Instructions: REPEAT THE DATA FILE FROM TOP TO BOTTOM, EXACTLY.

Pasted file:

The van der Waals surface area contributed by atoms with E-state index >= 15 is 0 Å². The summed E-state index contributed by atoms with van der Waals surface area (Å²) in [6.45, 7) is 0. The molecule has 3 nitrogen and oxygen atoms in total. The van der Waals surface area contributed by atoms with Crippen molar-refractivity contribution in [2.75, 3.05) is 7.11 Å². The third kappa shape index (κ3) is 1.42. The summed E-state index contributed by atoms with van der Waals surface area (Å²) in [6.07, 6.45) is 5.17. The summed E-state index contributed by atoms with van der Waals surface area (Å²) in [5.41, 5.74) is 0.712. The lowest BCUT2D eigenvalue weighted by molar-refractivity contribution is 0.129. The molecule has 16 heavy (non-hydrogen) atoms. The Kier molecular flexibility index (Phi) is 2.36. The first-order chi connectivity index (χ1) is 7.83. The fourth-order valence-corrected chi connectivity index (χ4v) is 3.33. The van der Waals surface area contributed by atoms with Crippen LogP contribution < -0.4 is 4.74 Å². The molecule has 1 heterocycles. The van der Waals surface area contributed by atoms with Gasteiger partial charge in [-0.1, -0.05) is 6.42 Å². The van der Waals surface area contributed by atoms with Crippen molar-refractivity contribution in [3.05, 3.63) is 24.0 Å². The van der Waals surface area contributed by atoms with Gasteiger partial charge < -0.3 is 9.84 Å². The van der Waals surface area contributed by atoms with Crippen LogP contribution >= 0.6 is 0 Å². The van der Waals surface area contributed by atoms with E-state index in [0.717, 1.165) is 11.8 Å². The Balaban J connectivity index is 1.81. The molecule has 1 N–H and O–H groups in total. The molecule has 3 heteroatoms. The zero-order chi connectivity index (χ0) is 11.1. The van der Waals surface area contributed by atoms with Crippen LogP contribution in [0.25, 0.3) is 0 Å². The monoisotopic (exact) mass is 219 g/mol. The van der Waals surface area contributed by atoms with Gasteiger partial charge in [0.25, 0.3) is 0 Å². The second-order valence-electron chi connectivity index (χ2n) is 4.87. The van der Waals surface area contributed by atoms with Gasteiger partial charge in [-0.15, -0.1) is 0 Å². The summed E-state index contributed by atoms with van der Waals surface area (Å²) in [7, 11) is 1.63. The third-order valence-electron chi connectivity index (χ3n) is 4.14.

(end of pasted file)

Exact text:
The van der Waals surface area contributed by atoms with E-state index >= 15 is 0 Å². The summed E-state index contributed by atoms with van der Waals surface area (Å²) in [6.45, 7) is 0. The molecule has 3 nitrogen and oxygen atoms in total. The van der Waals surface area contributed by atoms with Crippen molar-refractivity contribution in [2.75, 3.05) is 7.11 Å². The third kappa shape index (κ3) is 1.42. The summed E-state index contributed by atoms with van der Waals surface area (Å²) in [6.07, 6.45) is 5.17. The summed E-state index contributed by atoms with van der Waals surface area (Å²) in [5.41, 5.74) is 0.712. The lowest BCUT2D eigenvalue weighted by molar-refractivity contribution is 0.129. The molecule has 16 heavy (non-hydrogen) atoms. The Kier molecular flexibility index (Phi) is 2.36. The first-order chi connectivity index (χ1) is 7.83. The fourth-order valence-corrected chi connectivity index (χ4v) is 3.33. The van der Waals surface area contributed by atoms with Crippen LogP contribution < -0.4 is 4.74 Å². The molecule has 1 heterocycles. The van der Waals surface area contributed by atoms with Gasteiger partial charge in [-0.1, -0.05) is 6.42 Å². The van der Waals surface area contributed by atoms with Crippen molar-refractivity contribution in [3.05, 3.63) is 24.0 Å². The van der Waals surface area contributed by atoms with Gasteiger partial charge < -0.3 is 9.84 Å². The van der Waals surface area contributed by atoms with Crippen LogP contribution >= 0.6 is 0 Å². The van der Waals surface area contributed by atoms with E-state index in [0.717, 1.165) is 11.8 Å². The Balaban J connectivity index is 1.81. The molecule has 1 N–H and O–H groups in total. The molecule has 3 heteroatoms. The zero-order chi connectivity index (χ0) is 11.1. The van der Waals surface area contributed by atoms with Crippen LogP contribution in [0.25, 0.3) is 0 Å². The monoisotopic (exact) mass is 219 g/mol. The van der Waals surface area contributed by atoms with Gasteiger partial charge in [0.25, 0.3) is 0 Å². The second-order valence-electron chi connectivity index (χ2n) is 4.87. The van der Waals surface area contributed by atoms with Gasteiger partial charge in [-0.15, -0.1) is 0 Å². The summed E-state index contributed by atoms with van der Waals surface area (Å²) in [7, 11) is 1.63. The third-order valence-electron chi connectivity index (χ3n) is 4.14.